Dave Carroll and Friends

David Carroll has a folk music pedigree going back to the Seventies, as a member of Spinning Wheel, though his involvement since then has focused largely on his work as a master craftsman, enabling others through his care and repair of instruments. Inevitably this has brought him into contact with some of the brightest and best of the folk world and beyond, resulting in the Bold Reynold project – of which this is the second offering.

His superpower has been to bring together members of Fairport Convention (Dave Pegg, Chris Leslie) and Gryphon, along with The Men They Couldn’t Hang’s Tom Spencer, all trailblazers in their own way, and managed to forge something that takes the best of what they have to offer and add a certain something of his own - a fine fusion of folk-rock, medieval prog and carefully curated traditional songs. There are all the right ingredients of English Folk here; drinking, fighting, sailing to distant lands, drinking, dangerous liaisons, being discovered in the wrong bedroom, incest, drinking to excess, death, and the particular dangers of cider, then throw in a few jigs and there you have it. Beyond that, there is the instrumentation, tempting though it is to provide an exhaustive list and ascribing individual instruments to particular tracks, there is not enough room and even the sleeve notes can’t agree – percussionist Dave Oberle is credited with contributing an annoying hum, yet there is no mention in the individual track listings and I am fairly sure that I heard an uncredited Swanee Whistle in there – but bewildered by the choice on offer, by that time, I’m sorry I really hadn’t a clue.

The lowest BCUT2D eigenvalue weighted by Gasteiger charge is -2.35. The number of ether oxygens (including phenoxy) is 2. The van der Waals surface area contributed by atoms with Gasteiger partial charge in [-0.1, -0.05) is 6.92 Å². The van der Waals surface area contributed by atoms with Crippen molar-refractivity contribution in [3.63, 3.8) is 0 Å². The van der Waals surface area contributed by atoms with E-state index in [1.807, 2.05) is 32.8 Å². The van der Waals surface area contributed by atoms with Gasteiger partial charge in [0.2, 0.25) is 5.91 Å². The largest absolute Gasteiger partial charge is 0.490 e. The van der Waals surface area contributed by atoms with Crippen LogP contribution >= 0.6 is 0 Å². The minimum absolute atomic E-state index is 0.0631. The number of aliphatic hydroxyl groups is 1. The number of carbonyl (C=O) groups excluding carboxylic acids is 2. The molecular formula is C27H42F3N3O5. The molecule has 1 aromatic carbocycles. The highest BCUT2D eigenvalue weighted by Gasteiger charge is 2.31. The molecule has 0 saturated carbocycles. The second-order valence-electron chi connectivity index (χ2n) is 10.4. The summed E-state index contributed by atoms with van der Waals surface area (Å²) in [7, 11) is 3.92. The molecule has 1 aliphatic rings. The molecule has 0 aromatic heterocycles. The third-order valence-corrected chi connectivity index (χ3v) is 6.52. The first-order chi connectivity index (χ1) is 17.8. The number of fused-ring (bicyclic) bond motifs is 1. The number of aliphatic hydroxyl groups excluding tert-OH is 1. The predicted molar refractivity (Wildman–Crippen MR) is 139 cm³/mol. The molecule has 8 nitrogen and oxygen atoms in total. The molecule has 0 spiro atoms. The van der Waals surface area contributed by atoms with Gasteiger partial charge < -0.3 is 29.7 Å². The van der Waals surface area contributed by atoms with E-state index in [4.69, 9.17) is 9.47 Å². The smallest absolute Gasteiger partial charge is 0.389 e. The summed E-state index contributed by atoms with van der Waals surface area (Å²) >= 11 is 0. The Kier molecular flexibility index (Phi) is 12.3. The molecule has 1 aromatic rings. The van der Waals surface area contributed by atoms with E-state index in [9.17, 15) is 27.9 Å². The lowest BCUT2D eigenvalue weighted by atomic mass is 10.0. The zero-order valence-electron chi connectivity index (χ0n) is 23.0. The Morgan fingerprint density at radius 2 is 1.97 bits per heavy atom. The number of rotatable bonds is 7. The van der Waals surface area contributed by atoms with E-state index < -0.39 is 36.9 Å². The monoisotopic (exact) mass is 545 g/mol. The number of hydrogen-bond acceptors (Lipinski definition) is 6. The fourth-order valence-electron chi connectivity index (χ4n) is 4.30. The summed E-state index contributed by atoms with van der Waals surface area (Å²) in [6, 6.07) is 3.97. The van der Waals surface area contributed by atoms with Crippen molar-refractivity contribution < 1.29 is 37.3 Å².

Altogether, a hugely enjoyable album – the tracks are varied, from bawdy singalongs, bouncing folk-rock, interestingly intricate instrumental meanderings and even an exit via an a Capella nod to The Copper Family, it’s never short of engaging and occasionally quite exhilarating. It’s not all boys with their toys either – the vocals of Lucy Cooper deserve a mention, whether they are foreground, background or part of a rabble chorus they never fail to add an additional texture to the fabric of the album overall.

If the musical excellence wasn’t enough – can I add some praise for the sleeve notes, that identify the origins and the subject matter, including the historical context of each the songs – it is truly a source of both pleasure and relief to those of us, and there are many, who have come to folk music by roundabout routes and are still discovering both artists and songs from what many would regard as their youth and can all too often assume that others share the same depth of knowledge – floor singers in particular, please take note!!

To finish, imagine that you are involved with the programming of the country’s largest single stage (not only) folk festival and you are looking for something to entrance your audience through a warm Friday afternoon, the perfect accompaniment to trips to the bar or the coolbox before lying back in the sun to enjoy a modicum of dancing or even throwing shapes with your Air Crumhorn. Best of all in these times of financial prudence, at least a couple of the members will be on site already and the chaps from Gryphon are no strangers to an Oxfordshire field. Food for thought Mr Pegg?

Visit the Bold Reynold website



Buy on Bandcamp